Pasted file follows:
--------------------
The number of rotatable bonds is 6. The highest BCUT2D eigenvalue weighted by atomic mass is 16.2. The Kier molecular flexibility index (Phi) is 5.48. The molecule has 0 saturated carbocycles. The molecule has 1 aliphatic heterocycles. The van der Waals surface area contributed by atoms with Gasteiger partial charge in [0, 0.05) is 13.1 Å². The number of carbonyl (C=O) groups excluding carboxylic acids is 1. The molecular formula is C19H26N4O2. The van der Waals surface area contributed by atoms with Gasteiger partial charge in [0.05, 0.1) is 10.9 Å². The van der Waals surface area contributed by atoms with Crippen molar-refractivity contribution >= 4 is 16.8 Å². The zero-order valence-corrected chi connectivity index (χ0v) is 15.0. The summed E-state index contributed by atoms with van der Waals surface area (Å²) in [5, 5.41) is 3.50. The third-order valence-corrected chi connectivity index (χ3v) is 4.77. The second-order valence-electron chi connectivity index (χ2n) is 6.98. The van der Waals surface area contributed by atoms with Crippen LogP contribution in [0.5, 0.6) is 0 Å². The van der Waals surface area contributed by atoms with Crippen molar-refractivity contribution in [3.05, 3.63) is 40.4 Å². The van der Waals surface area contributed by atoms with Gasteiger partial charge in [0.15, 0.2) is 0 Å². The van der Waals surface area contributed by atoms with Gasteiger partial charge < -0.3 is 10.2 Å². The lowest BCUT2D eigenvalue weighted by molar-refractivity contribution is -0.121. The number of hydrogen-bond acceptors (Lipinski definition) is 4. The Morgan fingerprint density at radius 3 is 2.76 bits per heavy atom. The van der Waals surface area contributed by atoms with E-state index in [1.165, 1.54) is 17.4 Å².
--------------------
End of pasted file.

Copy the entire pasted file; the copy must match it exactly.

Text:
The number of rotatable bonds is 6. The highest BCUT2D eigenvalue weighted by atomic mass is 16.2. The Kier molecular flexibility index (Phi) is 5.48. The molecule has 0 saturated carbocycles. The molecule has 1 aliphatic heterocycles. The van der Waals surface area contributed by atoms with Gasteiger partial charge in [0, 0.05) is 13.1 Å². The number of carbonyl (C=O) groups excluding carboxylic acids is 1. The molecular formula is C19H26N4O2. The van der Waals surface area contributed by atoms with Gasteiger partial charge in [0.05, 0.1) is 10.9 Å². The van der Waals surface area contributed by atoms with Crippen molar-refractivity contribution >= 4 is 16.8 Å². The zero-order valence-corrected chi connectivity index (χ0v) is 15.0. The summed E-state index contributed by atoms with van der Waals surface area (Å²) in [5, 5.41) is 3.50. The third-order valence-corrected chi connectivity index (χ3v) is 4.77. The second-order valence-electron chi connectivity index (χ2n) is 6.98. The van der Waals surface area contributed by atoms with Crippen LogP contribution in [0.5, 0.6) is 0 Å². The van der Waals surface area contributed by atoms with Crippen molar-refractivity contribution in [3.05, 3.63) is 40.4 Å². The van der Waals surface area contributed by atoms with Gasteiger partial charge in [0.15, 0.2) is 0 Å². The van der Waals surface area contributed by atoms with Gasteiger partial charge < -0.3 is 10.2 Å². The lowest BCUT2D eigenvalue weighted by molar-refractivity contribution is -0.121. The number of hydrogen-bond acceptors (Lipinski definition) is 4. The Morgan fingerprint density at radius 3 is 2.76 bits per heavy atom. The van der Waals surface area contributed by atoms with E-state index in [1.165, 1.54) is 17.4 Å².